There are a number of reasons why I was running late for my flight that day. I could of course blame myself for mis- laying my passport. I could blame the taxi driver for being late.
Either way, the flight was leaving in 40 minutes and the Aircoach had only just reached O'Connell Street. My throat was tight and adrenaline was shooting through my veins. Fight or flight? I couldn't choose.
I envied the other bus passengers, people who "give themselves plenty of time". I bet they already had their liquids stowed in plastic bags and their boarding passes tucked into plastic folders.
Did I mention that I didn't have a boarding pass? Why, oh why did I choose Ryanair? I generally spend that little extra to fly with another airline but straitened circumstances called for the cheapest option, and boy was this flight cheap.
I was already up out of my seat by the time the Aircoach arrived into T1, looming ominously behind the driver and feeling a little like Sandra Bullock in Speed. I disembarked with an urgency that suggested the bus was rigged with explosives before running up the escalator. The flight was departing in 18 minutes.
I caught the check-in attendant's eye as I came careering towards the desk. "BERLIN!" I cried, doing my best attempt to look sad and desperate and funeral-bound.
She called the gate while I mouthed a Hail Mary, but I could tell from her expression that the situation was futile. "The gate's closing in 10 minutes," she said as she put the phone down.
"Can I just try?" I implored. She pursed her lips and shrugged her shoulders. "Okay." Really? Really? And with that she printed off my boarding pass. "But if you-"
I never got to hear the end of that sentence - I was already running towards security.
I ran and I ran and I ran. And then, after about 22 seconds, I stopped to catch my breath - my level of cardiovascular fitness was not cut out for this challenge. The security screening area was soon in sight. "Fast Track!" I shouted at anyone who would listen.
"Can I please-please-please use Fast Track?" A uniformed man in the distance heard my plea and was already unclipping the barrier as I came hurtling towards him.
"Certainly, madam." He directed me towards the shortest queue and told me to skip it.
"Sorry - do you mind? - late for flight." I was expecting growls and tuts as I weaved my way to the top of the queue. Instead, I was met with smiles and a chorus of "of course".
I've never been able to squash everything into that little plastic bag so I stuff things into the bowels of my suitcase and hope for the best. There was no time to be rumbled today, though. "Look, there's a new cosmetics set in there," I said to the screening officer, "you can just take it".
She had another idea. "You just focus on getting your shoes and coat back on and I'll take care of the rest."
She unwrapped the contraband cosmetics and somehow got them into the plastic bag.
"God bless you," I said for the hundredth time. I was beginning to feel like the Pope.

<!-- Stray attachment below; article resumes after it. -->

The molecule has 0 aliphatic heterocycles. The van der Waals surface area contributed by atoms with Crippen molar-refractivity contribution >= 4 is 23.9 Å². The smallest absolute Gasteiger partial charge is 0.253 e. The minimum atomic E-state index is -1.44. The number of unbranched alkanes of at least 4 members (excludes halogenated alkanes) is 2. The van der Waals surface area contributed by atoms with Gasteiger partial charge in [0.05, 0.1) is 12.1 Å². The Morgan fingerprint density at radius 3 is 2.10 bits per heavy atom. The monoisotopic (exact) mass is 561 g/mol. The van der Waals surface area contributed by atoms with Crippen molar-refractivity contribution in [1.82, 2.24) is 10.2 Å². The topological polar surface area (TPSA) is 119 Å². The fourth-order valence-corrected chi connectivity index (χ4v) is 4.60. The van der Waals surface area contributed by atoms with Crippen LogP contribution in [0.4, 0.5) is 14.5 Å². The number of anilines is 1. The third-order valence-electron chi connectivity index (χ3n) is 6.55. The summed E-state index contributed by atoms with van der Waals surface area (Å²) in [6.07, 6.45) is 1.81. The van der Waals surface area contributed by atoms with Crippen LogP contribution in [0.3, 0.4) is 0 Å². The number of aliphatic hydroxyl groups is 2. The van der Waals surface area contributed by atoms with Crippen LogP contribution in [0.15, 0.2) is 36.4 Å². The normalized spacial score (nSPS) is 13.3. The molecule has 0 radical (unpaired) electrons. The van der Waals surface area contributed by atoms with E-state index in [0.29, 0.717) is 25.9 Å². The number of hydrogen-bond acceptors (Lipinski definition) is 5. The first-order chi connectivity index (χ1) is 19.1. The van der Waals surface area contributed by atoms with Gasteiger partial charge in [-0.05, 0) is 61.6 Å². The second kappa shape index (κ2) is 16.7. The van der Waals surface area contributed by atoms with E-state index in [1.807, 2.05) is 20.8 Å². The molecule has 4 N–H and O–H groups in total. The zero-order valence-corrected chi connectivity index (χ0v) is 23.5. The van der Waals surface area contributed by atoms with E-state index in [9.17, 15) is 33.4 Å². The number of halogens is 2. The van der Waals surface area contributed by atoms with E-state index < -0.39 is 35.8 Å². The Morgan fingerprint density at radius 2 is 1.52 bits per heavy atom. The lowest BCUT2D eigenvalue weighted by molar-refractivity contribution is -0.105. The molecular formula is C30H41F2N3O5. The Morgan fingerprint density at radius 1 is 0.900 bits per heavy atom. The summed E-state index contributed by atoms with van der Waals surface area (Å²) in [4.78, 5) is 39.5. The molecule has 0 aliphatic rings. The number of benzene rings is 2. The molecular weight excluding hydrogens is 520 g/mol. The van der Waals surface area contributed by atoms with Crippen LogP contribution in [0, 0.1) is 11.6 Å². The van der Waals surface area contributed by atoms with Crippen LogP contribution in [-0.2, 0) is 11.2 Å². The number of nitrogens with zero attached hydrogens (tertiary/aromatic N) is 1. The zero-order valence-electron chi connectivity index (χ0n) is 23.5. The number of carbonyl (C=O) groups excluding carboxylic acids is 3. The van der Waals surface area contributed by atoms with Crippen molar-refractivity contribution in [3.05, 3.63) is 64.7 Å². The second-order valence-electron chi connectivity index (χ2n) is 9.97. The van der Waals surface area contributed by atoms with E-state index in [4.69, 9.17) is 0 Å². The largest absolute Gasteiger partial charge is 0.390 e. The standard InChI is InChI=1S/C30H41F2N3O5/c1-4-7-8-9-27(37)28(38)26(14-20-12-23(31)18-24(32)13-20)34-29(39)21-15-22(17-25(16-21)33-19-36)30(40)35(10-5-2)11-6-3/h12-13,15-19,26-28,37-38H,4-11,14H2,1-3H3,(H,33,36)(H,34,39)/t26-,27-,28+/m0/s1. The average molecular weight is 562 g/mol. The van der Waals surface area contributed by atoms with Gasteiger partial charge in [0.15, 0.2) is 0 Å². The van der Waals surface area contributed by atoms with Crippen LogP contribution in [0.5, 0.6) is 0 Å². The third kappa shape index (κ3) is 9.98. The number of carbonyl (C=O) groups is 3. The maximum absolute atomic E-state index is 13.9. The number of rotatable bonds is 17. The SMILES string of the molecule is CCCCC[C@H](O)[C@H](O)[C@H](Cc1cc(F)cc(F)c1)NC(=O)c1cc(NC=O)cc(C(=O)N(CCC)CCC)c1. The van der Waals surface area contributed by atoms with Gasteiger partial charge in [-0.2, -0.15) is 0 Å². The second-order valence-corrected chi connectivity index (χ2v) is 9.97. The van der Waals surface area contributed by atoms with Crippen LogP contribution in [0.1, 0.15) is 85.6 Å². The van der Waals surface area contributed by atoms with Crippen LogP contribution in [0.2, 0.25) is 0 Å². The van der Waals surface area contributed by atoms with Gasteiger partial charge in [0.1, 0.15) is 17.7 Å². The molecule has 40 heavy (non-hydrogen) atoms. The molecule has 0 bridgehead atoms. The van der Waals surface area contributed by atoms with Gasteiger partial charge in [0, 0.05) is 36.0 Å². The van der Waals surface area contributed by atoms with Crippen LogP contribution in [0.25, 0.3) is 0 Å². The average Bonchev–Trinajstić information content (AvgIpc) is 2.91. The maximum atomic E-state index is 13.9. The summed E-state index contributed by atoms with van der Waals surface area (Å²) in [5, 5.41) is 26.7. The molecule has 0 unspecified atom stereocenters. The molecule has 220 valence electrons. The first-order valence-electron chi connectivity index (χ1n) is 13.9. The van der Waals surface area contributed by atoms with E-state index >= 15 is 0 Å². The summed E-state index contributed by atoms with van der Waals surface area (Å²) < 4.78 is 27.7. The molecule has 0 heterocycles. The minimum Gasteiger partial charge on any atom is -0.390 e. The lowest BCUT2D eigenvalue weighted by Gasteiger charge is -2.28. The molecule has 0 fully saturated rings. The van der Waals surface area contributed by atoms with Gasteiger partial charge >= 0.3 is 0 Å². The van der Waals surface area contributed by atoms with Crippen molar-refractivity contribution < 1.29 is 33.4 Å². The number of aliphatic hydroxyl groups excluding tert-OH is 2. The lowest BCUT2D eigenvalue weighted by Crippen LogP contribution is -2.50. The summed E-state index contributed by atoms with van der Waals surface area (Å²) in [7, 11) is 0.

And with that I was on the home stretch. My wheelie bag was slowing me down so I picked it up and cradled it like one would a child. And then I ran like my life depended on it.
Every corner presented another stretch.
I felt like I was in a science fiction film, running through time zones. My bag of liquids collapsed en route and a man ran alongside me, relay-race style, to pass back the baton of Clarins under eye concealer.
Finally, I could see the gate in the distance. I suppose this is the point in the story where I recount a heroic last-ditch, second-wind effort.
No, it didn't happen that way. Even with my goal in sight I was forced to collapse against a vending machine for a breather while inwardly incanting a Thich Nhat Hnah mantra.
A flight controller was passing by the otherwise empty gate when I at last got there. "Ish sho shorry - heeeeEEE."
My salivary glands had gone into shutdown and my fine motor skills were not at their finest. Was I having a stroke? I gave my fingers and toes a little wiggle as a precautionary measure while he made a call.
"Okay . . . okay . . ." was all I heard before he put the phone down. He looked up. "You're lucky," he said. "There was an issue with the fuel. I think someone's praying for you." I considered dropping to my knees in thanks, but that would just be weird.
I was prepared for the stern reproach of the crew, but they weren't angry with me. They were rooting for me. I was welcomed aboard like someone who had just crossed the finishing line of a marathon. "That's your seat," said one of the flight attendants pointing to the front row. "Let me take your bags." Did I mention that I had flouted the 10kg limit with two bags?
I don't think I've ever felt so connected to my fellow man. Screw falling in love or meeting The One - it's moments like this that make you feel most alive, moments when you fall in love with everyone. I was carried by the kindness of strangers that day. Every single person I met had conspired to get me on that flight. I was so grateful I could have cried.
We've all had experiences like this, times when our faith in human nature has been restored. These days I don't feel like anything needs to be restored. I've met enough angels to conclude that people are becoming kinder. The old systems are crumb-ling. Pay it forward has become a way of life. The age of transparency has trampled out the last generation's "trust nobody" doctrine. Ryanair really are nicer.
Elsewhere, leading thinkers have made a study of it. Cognitive scientist Stephen Pinker writes about it in The Better Angels of our Human Nature. Philosopher Alain de Botton reckons we are in times of "moral progress". I stared out the window all the way to Berlin. It's an exciting time to be alive.
'Fast Track!' I shouted at anyone who would listen